We have long discussed the serious rollback on free speech in the West as countries like France and England profess support for free speech and the free press while prosecuting or investigating people for anti-religious speech. That conflicted message was evident today after French magazine Charlie Hebdo ran cartoons featuring Mohammad in its coverage over the deadly protests following the release of an anti-Muslim film in the United States. Mohammed Moussaoui, president of the French Council of Muslim Faith, described the cartoons as a “new Islamophobic act” while French Foreign Minister Laurent Fabius (left) warned “[t]here must be freedom of speech, but I am absolutely opposed to any provocation.”
The reference to “provocation” is a loaded term in France which routinely prosecutes people for insulting or criticizing religion. Newspapers and magazines in France have long used cartoons to satirize leaders and taboo subjects. In covering the protests this month, Mohammad is the natural figures for such commentary by cartoonists. Why should cartoonists avoid Mohammad as a character while satirizing every other religious leader. You cannot have free speech with the caveat that it is free so long as it is not provocative.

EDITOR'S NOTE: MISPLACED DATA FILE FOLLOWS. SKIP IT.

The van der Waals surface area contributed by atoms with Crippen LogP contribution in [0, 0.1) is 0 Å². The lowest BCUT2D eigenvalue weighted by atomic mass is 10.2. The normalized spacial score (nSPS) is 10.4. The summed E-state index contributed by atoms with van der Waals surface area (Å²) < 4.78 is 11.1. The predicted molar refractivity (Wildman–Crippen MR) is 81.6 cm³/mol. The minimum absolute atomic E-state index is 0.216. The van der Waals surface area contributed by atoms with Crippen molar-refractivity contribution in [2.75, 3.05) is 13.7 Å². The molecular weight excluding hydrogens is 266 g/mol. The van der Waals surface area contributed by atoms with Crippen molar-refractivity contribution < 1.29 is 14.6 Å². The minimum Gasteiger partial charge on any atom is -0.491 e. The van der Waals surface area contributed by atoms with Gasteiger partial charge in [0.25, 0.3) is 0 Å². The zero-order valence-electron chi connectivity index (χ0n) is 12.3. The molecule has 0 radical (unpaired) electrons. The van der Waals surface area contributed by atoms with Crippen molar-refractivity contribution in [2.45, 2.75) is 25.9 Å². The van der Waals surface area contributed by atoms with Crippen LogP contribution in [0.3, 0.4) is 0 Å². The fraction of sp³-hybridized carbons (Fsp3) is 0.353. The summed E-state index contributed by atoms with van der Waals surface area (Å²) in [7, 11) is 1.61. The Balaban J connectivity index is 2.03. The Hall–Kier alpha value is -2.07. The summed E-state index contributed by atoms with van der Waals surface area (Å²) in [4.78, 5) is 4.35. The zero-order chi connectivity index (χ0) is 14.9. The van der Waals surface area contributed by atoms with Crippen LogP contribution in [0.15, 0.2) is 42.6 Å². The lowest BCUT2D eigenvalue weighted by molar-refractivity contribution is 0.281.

Notably, this same magazine’s office was burned after the publication of a cover that made fun of Islamic law. The cover showed a bearded and turbaned cartoon figure of the Prophet Mohammed saying, “100 lashes if you’re not dying of laughter.”
Fabius went out of his way to be free speech is not really free and unlimited in France: “This freedom is expressed within the confines of the law and under the control of the courts . . .”
He stressed “I am against all provocations, especially during a period as sensitive as this one. I do not see any usefulness in such provocation . . . There must be freedom of speech, but I am absolutely opposed to any provocation.” So that standard is you can speak unless what you say is going to provoke a group or individuals? We do not need free speech to protect popular or noncontroversial thoughts. The problem is not the speech but the response to the speech. How about saying “there must be freedom of speech, but I am absolutely opposed to any retaliation”? Or better yet, “there must be freedom of speech.” Period.